The key to the film’s success lies in its use of contrast -- not the contrast between the world as it was and what it’s now become, but the contrast between those who would instinctively ravage and consume a fellow human being in the name of survival, and those who refuse to betray the values left over from another time and place. How can we fully appreciate the incredible strength that it would take to maintain our dignity and resist our most primal urges without witnessing the desperation of those who were unable to do so, and the horrible results that followed? By illustrating this point in a series of harrowing scenes and creating an environment where nothing ever feels truly comfortable or safe, Hillcoat and Penhall take us to some pretty dark places, and make every moment believable. This is the antithesis of the Mad Max-style post apocalyptic action-adventure that began permeating screens in the early ’80s. In those films, the apocalypse was simply a backdrop for a series of thrilling set pieces; in The Road, it’s the oppressive reality that’s constantly at the forefront of our thoughts, dictating every desperate move as any hope for a happy ending blows away with the ashes and debris. In this world death is a luxury, and the most loving act a father can commit is killing his own child before the cannibals close in. The scenes in which the father wrestles with making an unthinkable sacrifice raises some fascinating questions about the evolution of relationships in the post-apocalyptic world, and the true nature of unconditional love in extreme circumstances. Those scenes will undoubtedly haunt the soul of any parent for days after viewing the film, and spark some interesting thoughts on just how different our world could be in the blink of an eye. If society collapsed completely, how much of the next generation’s morals and values would be based on the standards that existed before the fall? Would they attempt to rebuild what we had? How would the relationship between parent and child, in particular, be affected as the elder generation attempted to teach their young descendants how to “keep the fire”?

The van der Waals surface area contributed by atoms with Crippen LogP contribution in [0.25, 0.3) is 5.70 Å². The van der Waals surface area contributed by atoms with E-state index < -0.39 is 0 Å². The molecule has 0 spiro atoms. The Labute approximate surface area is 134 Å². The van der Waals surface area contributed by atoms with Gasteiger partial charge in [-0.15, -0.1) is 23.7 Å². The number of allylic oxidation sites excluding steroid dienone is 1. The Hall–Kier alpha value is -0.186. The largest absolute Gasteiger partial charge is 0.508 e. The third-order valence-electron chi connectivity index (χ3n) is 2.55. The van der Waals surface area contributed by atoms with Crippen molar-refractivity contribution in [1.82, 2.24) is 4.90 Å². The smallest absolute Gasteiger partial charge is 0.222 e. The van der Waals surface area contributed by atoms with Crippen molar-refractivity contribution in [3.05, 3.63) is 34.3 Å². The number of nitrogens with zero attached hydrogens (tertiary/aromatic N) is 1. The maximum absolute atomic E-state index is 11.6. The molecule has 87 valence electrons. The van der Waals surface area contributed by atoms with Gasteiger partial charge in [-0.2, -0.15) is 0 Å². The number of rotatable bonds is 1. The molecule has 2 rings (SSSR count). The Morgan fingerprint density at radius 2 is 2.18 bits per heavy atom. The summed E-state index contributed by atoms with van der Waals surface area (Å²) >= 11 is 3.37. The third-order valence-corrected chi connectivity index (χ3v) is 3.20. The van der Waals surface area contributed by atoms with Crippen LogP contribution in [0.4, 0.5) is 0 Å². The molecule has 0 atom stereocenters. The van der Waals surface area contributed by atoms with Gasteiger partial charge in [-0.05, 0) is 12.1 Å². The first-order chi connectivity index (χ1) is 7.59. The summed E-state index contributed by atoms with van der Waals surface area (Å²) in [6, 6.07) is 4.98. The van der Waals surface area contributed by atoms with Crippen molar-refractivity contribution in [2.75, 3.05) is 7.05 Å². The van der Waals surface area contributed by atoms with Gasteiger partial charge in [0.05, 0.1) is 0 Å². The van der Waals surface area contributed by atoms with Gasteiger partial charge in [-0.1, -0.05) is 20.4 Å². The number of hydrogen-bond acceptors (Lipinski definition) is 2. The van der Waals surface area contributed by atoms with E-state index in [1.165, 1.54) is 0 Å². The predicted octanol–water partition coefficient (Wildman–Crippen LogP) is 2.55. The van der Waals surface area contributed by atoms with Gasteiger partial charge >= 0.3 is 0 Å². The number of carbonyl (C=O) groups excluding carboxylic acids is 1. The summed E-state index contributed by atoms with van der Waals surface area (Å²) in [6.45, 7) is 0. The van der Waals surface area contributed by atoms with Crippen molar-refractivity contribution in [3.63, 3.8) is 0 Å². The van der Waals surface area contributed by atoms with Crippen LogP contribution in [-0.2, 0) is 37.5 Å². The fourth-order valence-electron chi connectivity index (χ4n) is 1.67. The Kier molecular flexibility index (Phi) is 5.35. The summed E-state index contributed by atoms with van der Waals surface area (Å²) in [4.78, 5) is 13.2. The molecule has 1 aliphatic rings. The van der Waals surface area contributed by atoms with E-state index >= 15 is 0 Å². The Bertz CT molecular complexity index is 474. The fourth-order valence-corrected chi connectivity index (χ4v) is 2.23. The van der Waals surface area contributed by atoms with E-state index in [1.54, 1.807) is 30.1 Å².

Throughout the film, the boy keeps asking his father if they’re “still the good guys.” He instinctively realizes that the things happening all around him are wrong, even if he never had the privilege of living in the comfortable world his father once knew. We spend the vast majority of the film with these two figures alone, and for that reason it’s crucial that they are convincing. Cadaverous and malnourished, Mortensen is survival personified as he soldiers on in search of hope and tries to comfort his terrified son. And while it’s impossible to determine how a child of this awful new world would speak or behave, young Smit-McPhee displays a mixture of apprehension and curiosity that comes off as heartbreakingly genuine. The fact that he bears a striking resemblance to his onscreen mother (Theron) is just icing on the cake of an unforgettable performance, and Robert Duvall, Garret Dillahunt, Michael K. Williams, and Guy Pearce make distinct impressions even though their roles amount to little more than extended cameos. DP Javier Aguirresarobe’s stark cinematography creates a suffocating air of ruin and despair, with Nick Cave and Warren Ellis’ minimalist score hitting all the right notes in a world where the only music to be heard is the rumbling of the earth and the whistling of the poisonous winds. Few who take this dark journey are ever likely to forget it, but those who walk away believing that the only message here is hopelessness are encouraged to put their cynicism in check and reevaluate their response after the initial shock of it all has worn off. Perhaps then they can begin to see the forest instead of just the charred, barren trees.
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- Released: 2009
- Rating: R
- Review: Don’t be fooled by the apocalyptic infernos, decimated landscapes, and roving bands of gaunt, hallow-eyed cannibals; while director John Hillcoat and screenwriter Joe Penhall’s adaptation of Cormac McCarthy’s bleak best-seller The Road is without question… (more)